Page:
Four school buildings in poor condition


FOUR Shetland schools are in unsatisfactory condition, according to a government survey.

The four are Hamnavoe, Olna­firth and Uyeasound Primaries, which have been classed as “poor”, and Anderson High School, which the survey described as “bad”.

Head of schools Helen Budge said she was not surprised by the results of the survey. Mrs Budge said: “This won’t be a surprise to anyone. We know the Anderson High School building is in a poor state and that it needs to be replaced in the near future.

“Some schools are older than others and we have a rolling prog­ramme of maintenance trying to maintain satisfactory standards. Capital funding has been approved for the Anderson High School and Olnafirth and we’re delighted that the 29 other schools are of a high standard. We’re very comfortable with this survey as it confirms what we knew.”

Mrs Budge insisted the schools identified in the survey can still be used safely.

The condition surveys of Shetland’s 33 schools was carried out by the council’s building services unit.

Building services manager David Williamson said that the survey looked at various elements of the buildings such as roofs, ceilings, windows and doors. He added that surveyors the council had engaged to come up from south found Shetland schools to be in “significantly better” condition than comparable buildings on the mainland.

Around a quarter of all Scottish schools were found to be in either poor or bad condition in the survey.

Highlands and Islands Labour MSP Peter Peacock said he would be contacting local authorities to get an overview of the situation and pressing the Scottish government to give them the resources to tackle “this unfortunate situation”.

He said: “It is a tragedy that the SNP government has brought the school building programme to a shuddering halt. They promised they would match Labour’s com­mit­ment to building new schools but so far have failed to have a single new school developed any­where in Scotland. With the momen­tum on school buildings having been lost, pupils, teachers and whole communities are not getting the improvements they need and were promised.”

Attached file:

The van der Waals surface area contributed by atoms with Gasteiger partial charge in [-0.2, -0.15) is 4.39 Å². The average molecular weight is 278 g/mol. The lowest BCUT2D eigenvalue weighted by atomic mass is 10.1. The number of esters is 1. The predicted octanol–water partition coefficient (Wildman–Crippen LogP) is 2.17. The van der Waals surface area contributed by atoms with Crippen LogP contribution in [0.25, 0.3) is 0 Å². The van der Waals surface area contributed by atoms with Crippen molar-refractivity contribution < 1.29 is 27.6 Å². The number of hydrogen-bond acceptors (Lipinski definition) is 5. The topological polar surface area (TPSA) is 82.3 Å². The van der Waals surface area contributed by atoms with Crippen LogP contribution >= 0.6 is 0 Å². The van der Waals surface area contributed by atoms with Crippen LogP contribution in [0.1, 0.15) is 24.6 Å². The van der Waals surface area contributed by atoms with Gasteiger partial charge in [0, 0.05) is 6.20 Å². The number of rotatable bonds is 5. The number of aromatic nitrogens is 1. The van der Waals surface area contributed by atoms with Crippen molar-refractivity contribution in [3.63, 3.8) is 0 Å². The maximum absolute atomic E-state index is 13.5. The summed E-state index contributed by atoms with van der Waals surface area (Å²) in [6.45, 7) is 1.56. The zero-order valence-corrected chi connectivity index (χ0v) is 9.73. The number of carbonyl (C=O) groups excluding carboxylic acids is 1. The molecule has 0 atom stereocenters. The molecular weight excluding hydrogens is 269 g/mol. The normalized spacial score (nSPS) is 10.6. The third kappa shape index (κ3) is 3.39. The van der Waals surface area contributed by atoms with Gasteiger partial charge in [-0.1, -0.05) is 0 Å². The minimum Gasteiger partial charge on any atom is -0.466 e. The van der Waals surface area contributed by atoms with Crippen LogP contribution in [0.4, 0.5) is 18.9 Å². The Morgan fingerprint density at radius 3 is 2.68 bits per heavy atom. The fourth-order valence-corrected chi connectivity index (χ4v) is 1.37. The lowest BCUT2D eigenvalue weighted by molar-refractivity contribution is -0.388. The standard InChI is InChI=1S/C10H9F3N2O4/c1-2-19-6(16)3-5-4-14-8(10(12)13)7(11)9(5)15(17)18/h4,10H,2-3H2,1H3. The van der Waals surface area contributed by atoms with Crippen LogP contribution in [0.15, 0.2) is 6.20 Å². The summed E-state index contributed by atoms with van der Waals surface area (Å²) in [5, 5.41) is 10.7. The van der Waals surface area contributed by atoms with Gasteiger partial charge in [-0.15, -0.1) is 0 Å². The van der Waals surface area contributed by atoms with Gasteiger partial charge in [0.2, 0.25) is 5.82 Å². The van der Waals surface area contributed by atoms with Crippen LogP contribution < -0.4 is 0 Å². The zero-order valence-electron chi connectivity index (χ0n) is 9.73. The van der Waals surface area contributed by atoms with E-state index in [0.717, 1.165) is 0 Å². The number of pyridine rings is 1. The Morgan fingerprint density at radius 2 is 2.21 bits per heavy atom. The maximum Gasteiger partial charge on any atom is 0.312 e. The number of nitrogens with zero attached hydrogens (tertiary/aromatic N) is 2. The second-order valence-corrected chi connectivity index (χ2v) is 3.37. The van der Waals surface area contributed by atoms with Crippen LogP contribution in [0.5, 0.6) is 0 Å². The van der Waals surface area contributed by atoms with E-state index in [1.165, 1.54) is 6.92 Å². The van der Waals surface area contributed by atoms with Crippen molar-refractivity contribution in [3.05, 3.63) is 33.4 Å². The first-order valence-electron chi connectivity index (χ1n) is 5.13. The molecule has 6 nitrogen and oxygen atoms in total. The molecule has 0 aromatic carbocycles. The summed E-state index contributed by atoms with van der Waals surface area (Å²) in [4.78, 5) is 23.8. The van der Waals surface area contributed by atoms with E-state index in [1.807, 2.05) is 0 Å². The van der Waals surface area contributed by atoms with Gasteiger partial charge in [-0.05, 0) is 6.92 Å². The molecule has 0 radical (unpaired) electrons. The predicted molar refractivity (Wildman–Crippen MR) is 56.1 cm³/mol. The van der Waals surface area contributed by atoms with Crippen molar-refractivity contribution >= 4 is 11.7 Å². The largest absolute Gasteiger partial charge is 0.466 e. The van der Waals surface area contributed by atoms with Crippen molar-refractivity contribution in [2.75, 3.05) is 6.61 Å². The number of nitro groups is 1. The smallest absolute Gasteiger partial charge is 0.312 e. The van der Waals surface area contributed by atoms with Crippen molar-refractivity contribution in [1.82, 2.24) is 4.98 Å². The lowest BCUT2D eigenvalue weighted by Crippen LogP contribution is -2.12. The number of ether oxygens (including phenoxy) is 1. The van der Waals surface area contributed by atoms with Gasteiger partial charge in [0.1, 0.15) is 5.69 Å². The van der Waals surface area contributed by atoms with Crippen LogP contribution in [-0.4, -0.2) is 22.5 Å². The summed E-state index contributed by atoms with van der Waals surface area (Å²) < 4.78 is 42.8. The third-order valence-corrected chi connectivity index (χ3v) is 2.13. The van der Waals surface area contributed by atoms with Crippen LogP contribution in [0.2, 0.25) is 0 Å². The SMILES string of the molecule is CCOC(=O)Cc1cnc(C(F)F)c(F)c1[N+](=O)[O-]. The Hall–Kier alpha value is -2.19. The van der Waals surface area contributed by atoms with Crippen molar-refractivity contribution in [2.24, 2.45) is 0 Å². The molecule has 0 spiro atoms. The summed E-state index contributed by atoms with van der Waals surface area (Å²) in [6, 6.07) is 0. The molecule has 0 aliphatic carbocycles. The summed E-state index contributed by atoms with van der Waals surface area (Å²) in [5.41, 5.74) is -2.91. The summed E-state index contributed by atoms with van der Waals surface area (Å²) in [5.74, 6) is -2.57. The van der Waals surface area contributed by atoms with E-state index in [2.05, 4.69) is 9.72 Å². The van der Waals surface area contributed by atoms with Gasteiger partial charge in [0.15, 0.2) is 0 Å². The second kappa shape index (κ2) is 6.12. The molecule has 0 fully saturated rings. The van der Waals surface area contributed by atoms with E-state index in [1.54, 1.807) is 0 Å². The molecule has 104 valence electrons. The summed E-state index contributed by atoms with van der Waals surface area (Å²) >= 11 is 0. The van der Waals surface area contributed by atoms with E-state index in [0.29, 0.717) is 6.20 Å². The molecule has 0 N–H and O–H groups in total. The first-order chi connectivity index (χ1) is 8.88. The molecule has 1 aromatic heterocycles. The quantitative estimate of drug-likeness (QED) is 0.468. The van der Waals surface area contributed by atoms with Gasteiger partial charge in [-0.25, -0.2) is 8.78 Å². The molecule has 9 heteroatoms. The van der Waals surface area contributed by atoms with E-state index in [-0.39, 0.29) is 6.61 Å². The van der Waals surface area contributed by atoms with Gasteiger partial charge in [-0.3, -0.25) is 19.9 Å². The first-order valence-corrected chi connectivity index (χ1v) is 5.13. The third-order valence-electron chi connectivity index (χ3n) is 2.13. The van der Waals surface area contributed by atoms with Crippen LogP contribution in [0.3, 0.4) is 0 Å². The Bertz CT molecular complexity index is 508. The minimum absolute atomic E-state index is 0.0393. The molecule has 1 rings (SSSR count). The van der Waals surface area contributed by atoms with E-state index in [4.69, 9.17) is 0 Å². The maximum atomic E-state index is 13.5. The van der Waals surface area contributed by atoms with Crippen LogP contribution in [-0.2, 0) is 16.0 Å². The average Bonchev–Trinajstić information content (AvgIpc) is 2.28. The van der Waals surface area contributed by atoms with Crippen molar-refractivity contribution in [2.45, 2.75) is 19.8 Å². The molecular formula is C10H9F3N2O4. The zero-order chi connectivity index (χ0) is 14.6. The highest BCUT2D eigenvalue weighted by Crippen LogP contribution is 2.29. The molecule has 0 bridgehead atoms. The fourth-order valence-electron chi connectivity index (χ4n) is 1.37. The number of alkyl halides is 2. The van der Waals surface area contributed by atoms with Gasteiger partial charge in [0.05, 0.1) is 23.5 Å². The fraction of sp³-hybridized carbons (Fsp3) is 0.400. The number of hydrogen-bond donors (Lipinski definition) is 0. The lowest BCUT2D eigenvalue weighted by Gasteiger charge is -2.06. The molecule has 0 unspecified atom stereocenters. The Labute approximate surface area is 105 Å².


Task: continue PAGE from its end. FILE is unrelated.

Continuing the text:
The plan to build a new AHS has been dogged by controversy.

The original design with a curved roof and underground car park had to be scaled back in the face of escalating costs, and a new design with a flat roof and without the underground car park was eventu­ally approved.

However the project has been continually revised to save money. Originally the arc-shaped complex was to be built at the Knab before pulling down any of the old teaching blocks. Then consideration was given to demolishing the A-block of the existing school and moving the new building lower down the hill, where it would be more sheltered and building space would be less restricted.

Another cost-cutting suggestion was to scrap plans for the multi-million pound games hall and refurbish the old one instead.

It then emerged that the cost of the school was partly due to the fact that it was half as big again as had been originally planned, thanks to additional open and recreational space.

Councillor Jonathan Wills has argued that other sites for the school should be looked at, including a green field council-owned site at Seafield. This suggestion was quashed by a meeting of the Full Council recently. Dr Wills estimated that the cost of the new school could be £58 million, with another £16 million for a new hostel.

Speaking at a meeting of Lerwick Community Council recently, execu­tive director of education and social care Hazel Sutherland said that it would be another three months before a basic picture of the future AHS would emerge, and would show whether a school at the Knab would be affordable and technically buildable.

Meanwhile building costs for the 1,000 pupil school are escalating and the prospect of it being open in 2011 seem to be receding.


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